Just before we left for St. Croix, Kelly volunteered that she could come home to celebrate on Sunday after we returned so I did have time to pick out a cake recipe with her and make sure I at least had ingredients for her cake waiting at home.  Kelly creatively requested a strawberry cake with cream cheese icing.  You know, like the raspberry one we've had and no I did not know but I did remember a lovely raspberry cake with buttercream icing that my best friend, Susan bought for me last summer.  Kelly had a good twist in mind.  A little google search later and I found a recipe from Paula Deen using a boxed cake mix, a box of jello and frozen sweetened strawberries.  None of those things naturally occur in my kitchen, but Kelly and I were sure Paula Deen would not steer us wrong.  That girl knows her desserts.  I did find a scratch recipe, but as it turns out the cake mix version saved me.  Because with all the things I needed to do that morning to pull off the party, sleeping in until almost 9 a.m. was not one of them.  But, indeed I rolled over and looked at my clock and had a moment or two of panic.  I am one of those people who can accomplish the same work in 3 hours or 6 hours, able to fill whatever time I have available.  And I had a bit of luck on my side, Sara was already awake and ready to help at the grocery and it was an unbelievably beautiful and warm (hot, even) day so we could all be outside.  Greg quickly moved all the patio furniture outside and even built two new chaise lounges while we scrambled inside.

So, back to the delicious cake.  Paula did me right.  I used sugar free strawberry jello and that was my only substitution for the cake ingredients.  I did not use a recipe for the cream cheese icing.  That's pretty easy just to "wing it" and since it was so warm and I was just home from somewhere near the equator, I thought lemon cream cheese icing would be especially yummy with the strawberry cake.  Good guess.  Just perfect.  I have one big hunk left in the fridge after serving it to our chocolate-loving family (sorry, chocolate cake is never requested by any one of the four of us for our special days) and sending four pieces to the Theta house with the birthday girl.  So, don't be a cake snob (generally guilty, no problem eating cake but it better be worth it and preferably from scratch) and give it a try.  I'm thinking these would be very cute and yummy cupcakes too.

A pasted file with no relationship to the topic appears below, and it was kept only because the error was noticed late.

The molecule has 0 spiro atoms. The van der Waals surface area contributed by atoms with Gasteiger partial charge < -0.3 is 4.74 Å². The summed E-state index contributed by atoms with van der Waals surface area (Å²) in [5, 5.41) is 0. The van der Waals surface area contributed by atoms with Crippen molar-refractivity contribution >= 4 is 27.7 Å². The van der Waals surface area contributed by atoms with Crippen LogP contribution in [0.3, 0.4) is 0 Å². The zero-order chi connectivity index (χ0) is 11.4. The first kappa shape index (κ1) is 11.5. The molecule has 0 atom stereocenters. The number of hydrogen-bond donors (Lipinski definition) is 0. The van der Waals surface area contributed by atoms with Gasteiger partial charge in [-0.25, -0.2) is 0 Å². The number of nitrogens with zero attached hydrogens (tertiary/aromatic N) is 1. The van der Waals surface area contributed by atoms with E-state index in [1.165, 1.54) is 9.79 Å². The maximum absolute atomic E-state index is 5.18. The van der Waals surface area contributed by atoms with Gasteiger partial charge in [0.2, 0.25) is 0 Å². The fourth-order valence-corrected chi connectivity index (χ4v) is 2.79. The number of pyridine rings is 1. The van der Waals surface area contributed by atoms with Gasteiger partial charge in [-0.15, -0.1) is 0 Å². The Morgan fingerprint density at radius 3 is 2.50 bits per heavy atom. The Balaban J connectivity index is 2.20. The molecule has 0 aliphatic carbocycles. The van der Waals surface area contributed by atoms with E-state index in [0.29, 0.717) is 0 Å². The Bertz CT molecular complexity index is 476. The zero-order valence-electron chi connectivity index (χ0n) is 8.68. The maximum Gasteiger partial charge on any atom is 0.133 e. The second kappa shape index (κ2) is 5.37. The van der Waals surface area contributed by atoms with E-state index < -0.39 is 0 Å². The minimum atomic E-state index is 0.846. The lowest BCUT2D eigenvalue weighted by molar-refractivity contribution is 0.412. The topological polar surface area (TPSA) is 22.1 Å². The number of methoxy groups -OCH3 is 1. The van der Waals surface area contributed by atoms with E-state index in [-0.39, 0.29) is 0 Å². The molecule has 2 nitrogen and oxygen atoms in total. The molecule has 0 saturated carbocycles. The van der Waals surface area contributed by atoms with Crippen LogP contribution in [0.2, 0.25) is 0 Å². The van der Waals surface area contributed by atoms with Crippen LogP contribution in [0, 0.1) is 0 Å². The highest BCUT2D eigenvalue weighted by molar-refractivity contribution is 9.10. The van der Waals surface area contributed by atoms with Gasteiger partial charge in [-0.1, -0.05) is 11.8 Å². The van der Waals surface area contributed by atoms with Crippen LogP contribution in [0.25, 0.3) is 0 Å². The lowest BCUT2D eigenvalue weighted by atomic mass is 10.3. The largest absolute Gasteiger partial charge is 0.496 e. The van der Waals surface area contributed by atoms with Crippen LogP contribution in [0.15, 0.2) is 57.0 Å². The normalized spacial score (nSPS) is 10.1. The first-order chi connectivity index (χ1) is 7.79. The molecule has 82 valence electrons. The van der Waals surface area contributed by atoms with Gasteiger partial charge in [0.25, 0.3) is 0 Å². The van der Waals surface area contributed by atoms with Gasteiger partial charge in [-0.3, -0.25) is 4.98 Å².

Strawberry Cake with Lemon Cream Cheese Icing

1 box white cake mix
1 3-ounce box sugar free strawberry-flavored instant gelatin
1 15-ounce box or tub frozen sweetened strawberries, thawed and pureed (mine were in a tub from Target)
4 large eggs
1/2 C vegetable oil
1/4 C water

Preheat oven to 350 degrees.  Spray two 9-inch round cake pans with cooking spray.
In a large bowl (stand mixer bowl is easiest) combine cake mix and gelatin.  Add pureed strawberries (I used my stick blender), eggs, oil and water and beat at medium speed until well blended.  Scrape sides and bottom of bowl and beat a little faster for another minute our so.
Pour into prepared pans and tap on counter to remove air bubbles.  Bake for 20-25 minutes, or until a tester in the center comes out clean.  Cool 5-10 minutes on a wire rack, run knife around edges and invert onto cooling rack to cool completely.

4 T softened unsalted butter
1 8-ounce package reduced fat cream cheese (use regular if you desire, but never use fat free, ever)
3-4 C confectioner's sugar
1/2 tsp lemon oil or lemon extract or juice of one lemon and 1 tsp lemon zest

Cream butter and cream cheese until smooth.  Add confectioner's sugar starting at a very low speed and then whipping on high until fluffy.  Beat in lemon flavoring choice to taste (you may need more lemon goodness).

Place one cake on your serving plate and spread with a generous layer of icing for the filling.  Top with remaining cake.  Heap the frosting on top and use an offset spatula to spread across top and down sides.  Chill until serving.  Store in refrigerator up to 3 days.

lighting candles on a breezy day

cake model

cousins: Jacob, Sara, Kate, Kelly, Marnie, Sophia and Madelyn